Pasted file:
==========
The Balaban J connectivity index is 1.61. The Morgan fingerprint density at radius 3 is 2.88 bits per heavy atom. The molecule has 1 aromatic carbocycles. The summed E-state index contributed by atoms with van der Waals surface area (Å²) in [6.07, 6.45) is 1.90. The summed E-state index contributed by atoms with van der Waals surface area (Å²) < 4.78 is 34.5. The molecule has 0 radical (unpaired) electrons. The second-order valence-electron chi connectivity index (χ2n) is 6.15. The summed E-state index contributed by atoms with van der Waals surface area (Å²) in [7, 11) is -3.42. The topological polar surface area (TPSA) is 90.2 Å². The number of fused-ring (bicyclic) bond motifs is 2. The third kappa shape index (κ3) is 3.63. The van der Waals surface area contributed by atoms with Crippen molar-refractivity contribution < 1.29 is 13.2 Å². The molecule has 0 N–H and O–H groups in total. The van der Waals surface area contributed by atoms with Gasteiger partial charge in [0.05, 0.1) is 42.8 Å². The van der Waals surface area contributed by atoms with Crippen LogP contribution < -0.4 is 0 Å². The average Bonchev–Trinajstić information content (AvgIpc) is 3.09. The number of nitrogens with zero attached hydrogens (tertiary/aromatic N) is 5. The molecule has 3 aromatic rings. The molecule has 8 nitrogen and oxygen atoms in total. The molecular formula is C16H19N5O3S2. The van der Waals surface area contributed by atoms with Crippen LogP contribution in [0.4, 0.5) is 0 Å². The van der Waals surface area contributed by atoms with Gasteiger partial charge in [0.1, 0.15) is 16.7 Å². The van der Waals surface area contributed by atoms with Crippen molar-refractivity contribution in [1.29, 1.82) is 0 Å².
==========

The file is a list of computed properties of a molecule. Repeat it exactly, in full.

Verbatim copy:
The Balaban J connectivity index is 1.61. The Morgan fingerprint density at radius 3 is 2.88 bits per heavy atom. The molecule has 1 aromatic carbocycles. The summed E-state index contributed by atoms with van der Waals surface area (Å²) in [6.07, 6.45) is 1.90. The summed E-state index contributed by atoms with van der Waals surface area (Å²) < 4.78 is 34.5. The molecule has 0 radical (unpaired) electrons. The second-order valence-electron chi connectivity index (χ2n) is 6.15. The summed E-state index contributed by atoms with van der Waals surface area (Å²) in [7, 11) is -3.42. The topological polar surface area (TPSA) is 90.2 Å². The number of fused-ring (bicyclic) bond motifs is 2. The third kappa shape index (κ3) is 3.63. The van der Waals surface area contributed by atoms with Crippen molar-refractivity contribution < 1.29 is 13.2 Å². The molecule has 0 N–H and O–H groups in total. The van der Waals surface area contributed by atoms with Gasteiger partial charge in [0.05, 0.1) is 42.8 Å². The van der Waals surface area contributed by atoms with Crippen LogP contribution < -0.4 is 0 Å². The average Bonchev–Trinajstić information content (AvgIpc) is 3.09. The number of nitrogens with zero attached hydrogens (tertiary/aromatic N) is 5. The molecule has 3 aromatic rings. The molecule has 8 nitrogen and oxygen atoms in total. The molecular formula is C16H19N5O3S2. The van der Waals surface area contributed by atoms with Crippen LogP contribution in [0.4, 0.5) is 0 Å². The van der Waals surface area contributed by atoms with Gasteiger partial charge in [0.1, 0.15) is 16.7 Å². The van der Waals surface area contributed by atoms with Crippen molar-refractivity contribution in [1.29, 1.82) is 0 Å².